The changing nature of the world proceeds along its usual route.
Mums, so named because they speak the least of any major flower.
Here's another sign of the world.
What's so special? Nothing. An ordinary sign in the skyway, advertising the lunch specials found in the food court.
Except the restaurant closed a month ago.
No one's thought to move the sign. What's the point? Hardly anyone comes this way these days.
I did, though, because on Mondays I patronize the Walkin' Dog, the last food vendor left in the main area of the food court. There was another customer ahead of me. For the last month there's always been another customer ahead of me.
It's a small thing, but you're grateful for it. In January you would have been annoyed. Today you're grateful.
We talked to Rotaria the other day, via Zoom. Birch heard her voice and was confused and excited, and Rotaria was almost verklempt: oh Borch. She’s going great, although Barthelona is getting hit like the rest of Spain. They have in-person classes, all the students masked. If anyone tests pos-ee-tif then all bets are off, but it’s rare. She’s playing handball and doing well in school. We finally saw her parents. Total strangers in Catalonia and we’re all clutching our chests and fighting back the ocular leakage.
She showed me her textbook where I’m quoted. Something I wrote about something. Poor gorl: you can’t quite tell your teacher “hello, I, like know him. I live in his house.”
Judith we all know you were in Meenasota, you don have to tell stories.
"No, heem, I know. Meester James."
I told her should have said not to believe anything I wrote, what did I know. Beeg laff.
Two things to take away: it’s a remarkable world, that we can have these video chats with someone on the other side of the world on a thin metal-and-glass slab. It’s fantastic and wonderful.
Two, the future will look at these videos - if any remain - with amusement, because the cameras look upward at the unflattering angle that accentuates your deficiencies. In 2023 the cameras automatically compensated with AI, and straight-on was the standard.
I have a column to do, and want to get it done fast so I can watched some TV. Got halfway through a new documentary about a stupid guy who killed his entire family. Oh that’s unique, you say. But it is: the wife was a Facebook junkie, so there’s endless hours of footage of her and the kids. We live in an era when the murdered leave behind more personal footage than Hitler or JFK.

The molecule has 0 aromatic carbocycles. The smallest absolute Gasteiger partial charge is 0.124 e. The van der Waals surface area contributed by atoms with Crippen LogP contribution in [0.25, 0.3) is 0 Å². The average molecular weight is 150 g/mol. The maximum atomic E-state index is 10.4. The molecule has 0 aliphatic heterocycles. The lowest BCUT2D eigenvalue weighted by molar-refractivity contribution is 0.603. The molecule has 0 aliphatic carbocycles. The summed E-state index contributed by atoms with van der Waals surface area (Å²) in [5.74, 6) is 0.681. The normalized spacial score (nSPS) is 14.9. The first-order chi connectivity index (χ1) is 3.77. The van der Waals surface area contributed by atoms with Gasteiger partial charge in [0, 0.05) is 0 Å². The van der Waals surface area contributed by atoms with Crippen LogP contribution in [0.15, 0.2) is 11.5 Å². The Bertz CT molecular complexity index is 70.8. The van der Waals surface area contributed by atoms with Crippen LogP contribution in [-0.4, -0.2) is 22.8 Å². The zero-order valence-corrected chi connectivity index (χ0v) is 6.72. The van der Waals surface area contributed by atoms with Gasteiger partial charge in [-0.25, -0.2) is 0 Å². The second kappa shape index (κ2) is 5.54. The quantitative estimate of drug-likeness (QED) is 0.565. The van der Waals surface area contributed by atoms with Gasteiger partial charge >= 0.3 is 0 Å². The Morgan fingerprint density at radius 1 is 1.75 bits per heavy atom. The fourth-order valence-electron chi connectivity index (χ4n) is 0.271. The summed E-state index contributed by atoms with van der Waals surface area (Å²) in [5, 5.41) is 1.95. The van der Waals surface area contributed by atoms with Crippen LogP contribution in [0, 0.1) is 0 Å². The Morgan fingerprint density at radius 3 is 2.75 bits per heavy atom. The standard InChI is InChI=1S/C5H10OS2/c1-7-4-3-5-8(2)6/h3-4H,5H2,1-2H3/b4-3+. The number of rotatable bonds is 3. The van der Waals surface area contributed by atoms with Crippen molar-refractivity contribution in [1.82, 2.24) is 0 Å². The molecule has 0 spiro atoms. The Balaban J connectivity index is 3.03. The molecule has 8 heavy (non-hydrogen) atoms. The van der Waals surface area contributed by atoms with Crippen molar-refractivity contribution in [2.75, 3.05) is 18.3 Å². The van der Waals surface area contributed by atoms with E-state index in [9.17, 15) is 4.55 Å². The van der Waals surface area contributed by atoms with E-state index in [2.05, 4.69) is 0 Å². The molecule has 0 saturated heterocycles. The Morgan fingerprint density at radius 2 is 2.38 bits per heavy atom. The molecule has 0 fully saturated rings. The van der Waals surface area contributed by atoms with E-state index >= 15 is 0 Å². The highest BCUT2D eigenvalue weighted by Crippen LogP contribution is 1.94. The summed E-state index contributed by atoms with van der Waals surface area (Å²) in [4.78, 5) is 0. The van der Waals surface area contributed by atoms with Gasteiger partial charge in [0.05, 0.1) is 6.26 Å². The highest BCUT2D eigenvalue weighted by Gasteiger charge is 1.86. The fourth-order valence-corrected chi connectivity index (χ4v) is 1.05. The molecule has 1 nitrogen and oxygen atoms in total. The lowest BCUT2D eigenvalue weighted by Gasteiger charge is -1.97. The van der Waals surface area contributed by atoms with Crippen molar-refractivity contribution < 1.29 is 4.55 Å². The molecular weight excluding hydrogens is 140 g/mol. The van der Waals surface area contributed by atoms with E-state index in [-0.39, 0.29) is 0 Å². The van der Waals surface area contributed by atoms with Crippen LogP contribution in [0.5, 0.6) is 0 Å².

Yes, we live in the golden age of TV themes, thanks to the prestige shows. I mentioned “True Detective” last week. I loved the theme - it’s by T. Bone Burnett. From the very start to get the sense of place, and a sense of time. There’s a culture it’s summoning, and it’s receding as we grab the fog with our hands.
The second season kicks off with a much different theme - darker, more unnerving, more personal. It is not about a place; it’s about an attitude.
And, this is not a review, but the second season’s start is off-putting and jangled and cheap, in a way the first wasn’t. You can feel the goodwill accumulated from the first season just leak out of the audience. BUT NOT A REVIEW.
It made me think of “Narcos,” which had - has? - a theme whose lyrics I don’t understand at all, but it’s a mood. Rue and regret, the emotions of a survivor, perhaps a participant, perhaps an observer.
The common theme: inventive, seductive visuals, and length. It makes you wonder whether anyone’s doing the short form anymore.
They are. At 52 second’s it’s short, and tells you exactly what this is about.
I have never seen a show that got the 70s so well as “F is for Family.” If you’re inclined to give it a try, be warned it is frequently profane.
Question: have you ever loved a TV show whose theme you didn’t like?
Do you come to like the theme because it’s the introduction to the show you like?
It's 1929. We're taking our ads from the newspaper today.
You may know them from their big New York Times Square signage. Two trousers with every suit!
A perfectly typical ad from the era. I have a book of advertising typography from a few years later, and it describes this style - angles! Lines! - as subject to abuse in lesser hands.
That subtle, matchless condiment, so rare, so valued, so prized for its quality and robustness:
It makes you wonder what the other ketchups tasted like.
Flagg (Victor McLaglen) and Quirt (Edmund Lowe) find themselves transferred from Russia to Brooklyn to South America, in each place squaring off over a local beauty.
The film remains one of the earliest screen sequels to a critical and popular success with the two lead actors playing the same characters, as well as the original writers and director intact from the first picture.
They’d be reunited in 1954 on “This is Your Life.”
I guess I was interested in movie ads when I clipped this day.
You got a lot of entertainment for your coin.
The Minnesota - as we know, right? - was the biggest, grandest theater in town. Zizz Black! Eloiise at the organ!
From the cram-the-hell-out-of-eveything school of ad design:
So many stations! You’ll need a Templetone to seek out your signal clearly.
A discussion board on old radio calls it the “successor to Sleeper Radio,” which tells me nothing.
As for the top story of the day - well . . . all that you saw above was the happy, dancing, well-clad, ketchup-fortified world the day the market crashed, and the party came to an end. The front page.
That will suffice, I hope; have fine day, and I'll see you out and around.